W3C home > Mailing lists > Public > w3c-rdfcore-wg@w3.org > June 2002

Re: new semantics initiative

From: patrick hayes <phayes@ai.uwf.edu>
Date: Fri, 14 Jun 2002 11:32:17 -0500
Message-Id: <p05111a09b92fc89a924c@[65.217.30.123]>
To: Patrick Stickler <patrick.stickler@nokia.com>
Cc: w3c-rdfcore-wg@w3.org

><snip>
>>  Maybe we are using 'namespace' in different senses?? I just mean a
>>  set of URIs that belong to someone (in this case, the W3C).
>
>But what is the formal connection between a term and that collection
>of terms?

Why does there have to be one?

>Where in the graph do we see that relation? Where is
>that collection explicitly denoted in the graph as produced by
>*every* conformant RDF parser?

It isn't. I don't WANT this connection to be in the graph. If it 
were, then putting it there or not putting it there would be an 
option;  and as soon as it is an option, someone is going to change 
it in a graph somewhere, and then things go nonmonotonic.

>You seem to be missing some pieces to your puzzle, Pat.
>
>Yes, the W3C defines a functional vocabulary called RDF, and
>another called RDFS, and yes, the terms of those vocabularies
>are grounded in the same XML namespace for each vocabulary,
>and yes, the namespace URI is taken to denote those functional
>vocabularies,

Fine. That is all we need.

>  *BUT* in the graph itself, there is *no* explicit
>representation of the relationship between term and vocabulary
>which is accessible to any RDF application.
>
>Show me where I'm wrong.

You aren't wrong, but it doesn't matter. I don't want this to be 
represented in the graph. It should be *impossible* to infer, in RDF, 
that some uriref is reserved.

>(and no fair peeking into URIs either, those are opaque, no?)

They are referentially opaque, but if Im a software agent I can 
certainly look at them. They are just character strings, after all. 
And I can check whether or not they are in some list I might have of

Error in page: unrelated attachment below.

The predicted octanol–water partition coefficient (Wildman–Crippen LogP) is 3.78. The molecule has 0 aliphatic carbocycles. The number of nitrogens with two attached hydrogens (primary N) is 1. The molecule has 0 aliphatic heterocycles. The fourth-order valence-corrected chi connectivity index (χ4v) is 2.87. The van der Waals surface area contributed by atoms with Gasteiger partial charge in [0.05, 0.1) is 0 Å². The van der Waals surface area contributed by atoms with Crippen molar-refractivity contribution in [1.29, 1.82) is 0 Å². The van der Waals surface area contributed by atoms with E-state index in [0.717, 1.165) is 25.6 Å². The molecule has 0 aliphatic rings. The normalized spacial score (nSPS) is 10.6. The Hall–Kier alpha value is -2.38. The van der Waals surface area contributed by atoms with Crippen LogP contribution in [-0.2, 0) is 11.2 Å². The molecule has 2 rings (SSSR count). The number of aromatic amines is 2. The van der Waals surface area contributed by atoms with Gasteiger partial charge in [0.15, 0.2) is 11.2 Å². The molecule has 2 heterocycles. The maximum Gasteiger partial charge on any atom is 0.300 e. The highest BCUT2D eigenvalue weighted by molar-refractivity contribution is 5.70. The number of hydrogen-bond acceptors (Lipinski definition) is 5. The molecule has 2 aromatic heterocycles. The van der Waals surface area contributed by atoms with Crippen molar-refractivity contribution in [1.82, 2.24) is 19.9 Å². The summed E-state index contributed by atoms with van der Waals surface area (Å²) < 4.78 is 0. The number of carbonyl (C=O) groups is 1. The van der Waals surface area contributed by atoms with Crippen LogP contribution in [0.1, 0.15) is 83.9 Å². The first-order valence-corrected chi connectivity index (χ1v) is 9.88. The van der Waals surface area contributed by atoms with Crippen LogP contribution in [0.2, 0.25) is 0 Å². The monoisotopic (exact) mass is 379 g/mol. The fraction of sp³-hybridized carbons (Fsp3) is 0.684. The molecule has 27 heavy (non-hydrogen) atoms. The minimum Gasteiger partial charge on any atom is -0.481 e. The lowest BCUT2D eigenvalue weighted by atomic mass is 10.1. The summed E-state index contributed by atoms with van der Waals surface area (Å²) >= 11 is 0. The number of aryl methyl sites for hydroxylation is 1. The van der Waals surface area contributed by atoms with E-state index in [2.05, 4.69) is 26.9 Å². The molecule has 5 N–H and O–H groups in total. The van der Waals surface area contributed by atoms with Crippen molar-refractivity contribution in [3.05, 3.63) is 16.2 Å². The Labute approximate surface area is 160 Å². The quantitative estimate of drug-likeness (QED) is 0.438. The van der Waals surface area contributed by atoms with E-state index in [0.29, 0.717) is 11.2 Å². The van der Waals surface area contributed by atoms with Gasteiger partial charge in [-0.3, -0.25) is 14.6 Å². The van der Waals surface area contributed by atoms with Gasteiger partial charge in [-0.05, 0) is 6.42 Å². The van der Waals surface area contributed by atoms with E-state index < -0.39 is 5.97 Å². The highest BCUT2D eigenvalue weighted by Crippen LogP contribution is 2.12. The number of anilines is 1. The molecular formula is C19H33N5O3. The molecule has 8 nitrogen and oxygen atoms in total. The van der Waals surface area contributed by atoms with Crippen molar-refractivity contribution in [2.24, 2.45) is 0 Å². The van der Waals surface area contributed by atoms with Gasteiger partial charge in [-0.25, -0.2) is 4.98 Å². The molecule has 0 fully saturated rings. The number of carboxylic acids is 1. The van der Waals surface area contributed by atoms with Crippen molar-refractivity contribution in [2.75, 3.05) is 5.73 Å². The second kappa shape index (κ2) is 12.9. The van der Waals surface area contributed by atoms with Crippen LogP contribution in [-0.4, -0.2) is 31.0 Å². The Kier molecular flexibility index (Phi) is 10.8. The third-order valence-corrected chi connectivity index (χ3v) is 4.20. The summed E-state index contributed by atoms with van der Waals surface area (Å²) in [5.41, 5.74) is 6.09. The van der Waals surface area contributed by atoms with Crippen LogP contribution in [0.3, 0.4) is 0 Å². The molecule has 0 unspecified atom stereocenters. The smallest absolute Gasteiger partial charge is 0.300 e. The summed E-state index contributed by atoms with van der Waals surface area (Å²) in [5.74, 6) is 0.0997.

reserved character strings. That list, of course, came from God: I 
was born with it inside me. My creator just knew about those strings. 
I guess he had read some W3C spec or other.

>  >>
>>>>   (6) Does this require any changes to syntax/ test cases/ Ntriples/
>>>>   datatyping/ whatever?
>>>>   A: No.
>>>
>>>  I don't see how it would not. We would need a mechanism in RDF/XML
>>>  for setting the dark bit on statements and also an explicit
>>>  representation of that bit in NTriples (such as ';' rather than '.').
>>
>>  No, that is not the proposal.
>
>That's *my* proposal.

OK, I vote against that for the reasons outlined in the message that 
Guha and I sent about nonmonotonicity.

>  >>
>>>  But that probably is not a great amount of work, and likely
>>>  could be done in a backward compatable manner.
>>>
>>>  [In case it's not clear, I'm pretty much in favor of providing for
>>>   these layering tweaks to the MT and elsewhere, so long as they
>>>   are not based on reference to namespaces]
>>
>>  I do not follow your reasons for objecting to the idea of a set of
>>  URIs having an owner. Isnt that a given, in all these discussions?
>
>You've misunderstood me. I have no problems with a set of URIs having
>a single owner.

OK, then, that is all we need to make this work. Only the W3C has the 
authority to reserve a vocabulary that the W3C owns.

Pat
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Received on Friday, 14 June 2002 12:32:19 EDT

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